November 2001

Daniel Simpson


Daniel Simpson teaches English and Creative Writing at The Philadelphia High School for Girls. He has been published or has work forthcoming in Hampden-Sydney Review, Prairie Schooner, Philomel, and Dialogue, among others.
A Few Things     

I don't know how they keep you on a cross
when they first start the hammering.
I don't know how they make chocolate.
I don't know which parts of a tuna they put in a can
and what they do with the rest of it.
I don't know what I'll do with the rest of my life.
I don't know any more who sat
behind Bobby Sabol in fourth grade.
I don't know why we tell so many sad stories.
I don't know what the Skinheads next door talk about
or what the cockatiel lady likes for lunch.
I don't know what a rainbow looks like,
or that my life would be better if I could see one.
I don't know why I'm writing all of this down.
I know all the vegetables in V-8 juice.
There are at least a dozen ways to say "snow" in Inuit.
I don't know that vulnerability is any better than hope
or that they really aren't the same.
I don't know who killed the grooms in Duncan's room.
I don't know at what point you should retire a working dog.
They have three roller coasters at Knoble's Grove.
My mother laughed a lot when we rode The Flume.
Or maybe it's four. I can't remember now.
I don't know why some people give up and others don't.



What Else Can You Do   


No matter how you go, you'll be at risk.
Car, plane, bus, train, on foot—
none strangers to catastrophe.


So many things to do before leaving:

pull the important plugs—
stereo, TV, VCR.
Lightning loves these things.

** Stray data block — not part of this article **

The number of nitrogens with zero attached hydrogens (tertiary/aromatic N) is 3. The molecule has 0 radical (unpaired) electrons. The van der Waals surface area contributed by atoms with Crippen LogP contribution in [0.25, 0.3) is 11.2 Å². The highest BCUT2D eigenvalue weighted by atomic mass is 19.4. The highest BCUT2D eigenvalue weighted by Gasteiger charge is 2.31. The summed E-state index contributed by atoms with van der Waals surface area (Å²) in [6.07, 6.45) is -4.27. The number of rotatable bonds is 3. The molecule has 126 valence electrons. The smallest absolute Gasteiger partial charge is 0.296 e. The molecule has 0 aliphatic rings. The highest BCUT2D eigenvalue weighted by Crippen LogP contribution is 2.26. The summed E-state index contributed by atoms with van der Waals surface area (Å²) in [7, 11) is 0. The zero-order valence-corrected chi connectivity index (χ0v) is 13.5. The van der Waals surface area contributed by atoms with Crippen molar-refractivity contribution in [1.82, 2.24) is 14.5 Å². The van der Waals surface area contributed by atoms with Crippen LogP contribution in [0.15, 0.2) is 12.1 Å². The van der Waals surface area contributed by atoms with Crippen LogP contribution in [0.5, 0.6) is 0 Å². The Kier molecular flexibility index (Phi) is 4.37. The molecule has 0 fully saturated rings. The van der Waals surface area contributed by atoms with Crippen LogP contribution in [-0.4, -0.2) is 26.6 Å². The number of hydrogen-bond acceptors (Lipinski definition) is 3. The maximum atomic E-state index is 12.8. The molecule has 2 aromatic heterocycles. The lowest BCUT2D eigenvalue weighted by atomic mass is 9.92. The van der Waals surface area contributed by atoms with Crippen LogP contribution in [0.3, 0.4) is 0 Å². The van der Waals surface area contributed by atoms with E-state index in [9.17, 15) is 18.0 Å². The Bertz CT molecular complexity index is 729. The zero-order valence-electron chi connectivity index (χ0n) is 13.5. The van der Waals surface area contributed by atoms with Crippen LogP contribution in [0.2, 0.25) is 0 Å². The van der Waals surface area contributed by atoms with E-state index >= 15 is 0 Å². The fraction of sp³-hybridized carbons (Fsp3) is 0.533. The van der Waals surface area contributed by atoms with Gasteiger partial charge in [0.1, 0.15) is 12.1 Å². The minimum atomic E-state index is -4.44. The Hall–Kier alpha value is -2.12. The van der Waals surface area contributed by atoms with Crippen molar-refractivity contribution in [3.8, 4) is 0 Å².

And there's the computer,
its power strips stuffed into sockets.

Better check the faucets.
And the porch furniture—
bring that in
in case of hurricane.


At Aunt Joan's funeral
we sang
"A Mighty Fortress."
I stood
next to Uncle Steve
who sang loud,
     Were they to take our house,
     Goods, honor, child, or spouse,
     Though life be wrenched away,
     They cannot win the day.

as his hands were shaking.


The only way to really know
if a stove is off is to touch it,
hands flat on burners,
because you never can be sure
the indicator lights
aren't burned out.
If you get scorched, it's punishment.
That's how some parents teach their children
not to play with matches.


"Come as the fire and burn."
That's what the Baptist minister prayed
while Jane, the organist,
whispered a hymn on the voix celeste.
"Come as the light and reveal."


Remember Puerto Rico,
when we danced all night long
with strangers we felt we'd known
from childhood, the rain
drenching the tin roof
overhead? Such possibility
of losing ourselves in sobbing
with Rodolfo for Mimi
as if she were our own
and nothing else mattered.


I have been waiting inside
for friends to come.
I had been thinking
they would skim up my walk.
I had been feeling
in my mind
the porch shake
as they ran up its steps
to knock on my door.
"Come to the movies," they would have panted.
"Drop everything.
We are going to a matinee."
What am I waiting for?


Poor Margaret in goldengrove.
Unleaving was her problem.
It's just another way of saying
the same thing.

What else can you do
when the fire of leaves starts tumbling
but cry your fill
then leave the stereo blaring,
and walk down your front steps
without checking the door?



Daniel Simpson: Poetry
Copyright © 2001 The Cortland Review Issue 18The Cortland Review